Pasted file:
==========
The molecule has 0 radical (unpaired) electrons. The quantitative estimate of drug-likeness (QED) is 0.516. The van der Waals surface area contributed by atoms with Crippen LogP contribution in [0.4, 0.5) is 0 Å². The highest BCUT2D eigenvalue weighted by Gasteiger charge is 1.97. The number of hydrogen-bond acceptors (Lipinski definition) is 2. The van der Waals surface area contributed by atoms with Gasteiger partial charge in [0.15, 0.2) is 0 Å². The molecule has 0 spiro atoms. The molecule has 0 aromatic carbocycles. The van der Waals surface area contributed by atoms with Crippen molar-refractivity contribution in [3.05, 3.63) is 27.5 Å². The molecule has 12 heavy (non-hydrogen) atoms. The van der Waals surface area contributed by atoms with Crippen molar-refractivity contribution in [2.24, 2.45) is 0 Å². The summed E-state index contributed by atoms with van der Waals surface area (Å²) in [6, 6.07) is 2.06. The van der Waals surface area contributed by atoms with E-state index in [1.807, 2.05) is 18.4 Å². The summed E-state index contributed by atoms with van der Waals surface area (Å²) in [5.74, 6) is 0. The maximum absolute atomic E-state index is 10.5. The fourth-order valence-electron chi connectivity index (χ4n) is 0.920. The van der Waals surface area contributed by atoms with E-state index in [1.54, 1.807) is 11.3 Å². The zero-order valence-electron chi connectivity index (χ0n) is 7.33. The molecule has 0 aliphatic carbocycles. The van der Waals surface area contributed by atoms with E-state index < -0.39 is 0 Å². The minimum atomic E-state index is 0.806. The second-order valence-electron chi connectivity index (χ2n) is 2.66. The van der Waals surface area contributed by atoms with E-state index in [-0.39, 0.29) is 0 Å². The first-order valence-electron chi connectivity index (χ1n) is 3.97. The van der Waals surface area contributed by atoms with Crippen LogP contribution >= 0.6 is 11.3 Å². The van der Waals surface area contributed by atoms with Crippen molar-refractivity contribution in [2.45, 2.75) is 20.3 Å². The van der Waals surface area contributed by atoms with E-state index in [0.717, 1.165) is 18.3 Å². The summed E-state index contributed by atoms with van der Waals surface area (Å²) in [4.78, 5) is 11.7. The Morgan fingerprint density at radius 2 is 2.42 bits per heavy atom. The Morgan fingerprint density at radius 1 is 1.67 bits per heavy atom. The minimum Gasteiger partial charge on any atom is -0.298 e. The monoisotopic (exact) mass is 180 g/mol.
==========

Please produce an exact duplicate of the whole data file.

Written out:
The molecule has 0 radical (unpaired) electrons. The quantitative estimate of drug-likeness (QED) is 0.516. The van der Waals surface area contributed by atoms with Crippen LogP contribution in [0.4, 0.5) is 0 Å². The highest BCUT2D eigenvalue weighted by Gasteiger charge is 1.97. The number of hydrogen-bond acceptors (Lipinski definition) is 2. The van der Waals surface area contributed by atoms with Gasteiger partial charge in [0.15, 0.2) is 0 Å². The molecule has 0 spiro atoms. The molecule has 0 aromatic carbocycles. The van der Waals surface area contributed by atoms with Crippen molar-refractivity contribution in [3.05, 3.63) is 27.5 Å². The molecule has 12 heavy (non-hydrogen) atoms. The van der Waals surface area contributed by atoms with Crippen molar-refractivity contribution in [2.24, 2.45) is 0 Å². The summed E-state index contributed by atoms with van der Waals surface area (Å²) in [6, 6.07) is 2.06. The van der Waals surface area contributed by atoms with E-state index in [1.807, 2.05) is 18.4 Å². The summed E-state index contributed by atoms with van der Waals surface area (Å²) in [5.74, 6) is 0. The maximum absolute atomic E-state index is 10.5. The fourth-order valence-electron chi connectivity index (χ4n) is 0.920. The van der Waals surface area contributed by atoms with E-state index in [1.54, 1.807) is 11.3 Å². The zero-order valence-electron chi connectivity index (χ0n) is 7.33. The molecule has 0 aliphatic carbocycles. The van der Waals surface area contributed by atoms with E-state index < -0.39 is 0 Å². The minimum atomic E-state index is 0.806. The second-order valence-electron chi connectivity index (χ2n) is 2.66. The van der Waals surface area contributed by atoms with E-state index in [-0.39, 0.29) is 0 Å². The first-order valence-electron chi connectivity index (χ1n) is 3.97. The van der Waals surface area contributed by atoms with Crippen LogP contribution >= 0.6 is 11.3 Å². The van der Waals surface area contributed by atoms with Crippen molar-refractivity contribution in [2.45, 2.75) is 20.3 Å². The van der Waals surface area contributed by atoms with E-state index in [0.717, 1.165) is 18.3 Å². The summed E-state index contributed by atoms with van der Waals surface area (Å²) in [4.78, 5) is 11.7. The Morgan fingerprint density at radius 2 is 2.42 bits per heavy atom. The Morgan fingerprint density at radius 1 is 1.67 bits per heavy atom. The minimum Gasteiger partial charge on any atom is -0.298 e. The monoisotopic (exact) mass is 180 g/mol.